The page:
Over 93% of Taiwanese are adherents of a combination of the polytheistic ancient Chinese religion, Buddhism, Confucianism, and Taoism; 4.5% are adherents of Christianity, which includes Protestants, Catholics, Latter-day Saints and other, non-denominational, Christian groups; and less than 2.5% are adherents of other religions, such as Islam. Taiwanese aborigines comprise a notable subgroup among professing Christians: "...over 64 percent identify as Christian... Church buildings are the most obvious markers of Aboriginal villages, distinguishing them from Taiwanese or Hakka villages."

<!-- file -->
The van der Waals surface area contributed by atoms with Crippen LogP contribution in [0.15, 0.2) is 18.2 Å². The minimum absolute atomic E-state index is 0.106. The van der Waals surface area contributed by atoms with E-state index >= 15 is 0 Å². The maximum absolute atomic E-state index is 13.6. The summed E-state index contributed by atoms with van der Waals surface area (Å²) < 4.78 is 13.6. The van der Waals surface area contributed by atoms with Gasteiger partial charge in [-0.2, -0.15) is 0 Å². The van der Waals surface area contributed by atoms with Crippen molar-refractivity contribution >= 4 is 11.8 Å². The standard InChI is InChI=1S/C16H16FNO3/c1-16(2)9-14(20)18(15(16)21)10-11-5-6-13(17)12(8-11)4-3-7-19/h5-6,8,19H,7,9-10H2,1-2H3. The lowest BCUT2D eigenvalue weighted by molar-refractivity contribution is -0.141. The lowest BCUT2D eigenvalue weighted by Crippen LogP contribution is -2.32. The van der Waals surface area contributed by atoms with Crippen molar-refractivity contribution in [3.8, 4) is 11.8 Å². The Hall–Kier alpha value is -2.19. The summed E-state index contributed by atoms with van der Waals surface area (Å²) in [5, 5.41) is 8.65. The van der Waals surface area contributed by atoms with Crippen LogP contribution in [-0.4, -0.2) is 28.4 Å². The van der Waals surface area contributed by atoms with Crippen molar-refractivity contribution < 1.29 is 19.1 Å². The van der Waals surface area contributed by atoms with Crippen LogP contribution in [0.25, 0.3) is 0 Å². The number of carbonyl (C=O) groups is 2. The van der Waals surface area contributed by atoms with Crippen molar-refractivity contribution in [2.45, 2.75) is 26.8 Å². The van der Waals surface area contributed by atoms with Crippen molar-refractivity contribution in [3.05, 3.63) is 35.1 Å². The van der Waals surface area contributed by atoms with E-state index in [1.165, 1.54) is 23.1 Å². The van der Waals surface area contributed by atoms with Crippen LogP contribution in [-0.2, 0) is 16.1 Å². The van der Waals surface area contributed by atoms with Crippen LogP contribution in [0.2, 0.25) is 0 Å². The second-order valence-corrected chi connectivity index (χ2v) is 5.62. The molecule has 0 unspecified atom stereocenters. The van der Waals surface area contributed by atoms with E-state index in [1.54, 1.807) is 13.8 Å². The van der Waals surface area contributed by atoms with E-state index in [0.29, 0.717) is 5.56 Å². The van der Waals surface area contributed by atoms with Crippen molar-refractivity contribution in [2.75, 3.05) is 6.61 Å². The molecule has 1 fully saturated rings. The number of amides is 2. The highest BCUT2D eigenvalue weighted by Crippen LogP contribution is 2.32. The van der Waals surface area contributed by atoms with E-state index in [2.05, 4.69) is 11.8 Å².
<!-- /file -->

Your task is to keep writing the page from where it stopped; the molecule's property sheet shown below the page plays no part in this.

Confucianism is a philosophy that deals with secular moral ethics, and serves as the foundation of both Chinese and Taiwanese culture. The majority of Taiwanese people usually combine the secular moral teachings of Confucianism with whatever religions they are affiliated with.
One especially important goddess for Taiwanese people is Matsu, who symbolizes the seafaring spirit of Taiwan's ancestors from Fujian and Guangdong.
As of 2009, there are 14,993 temples in Taiwan, approximately one place of worship per 1,500 residents. 9,202 of those temples were dedicated to Taoism. In 2008, Taiwan had 3,262 Churches, an increase of 145.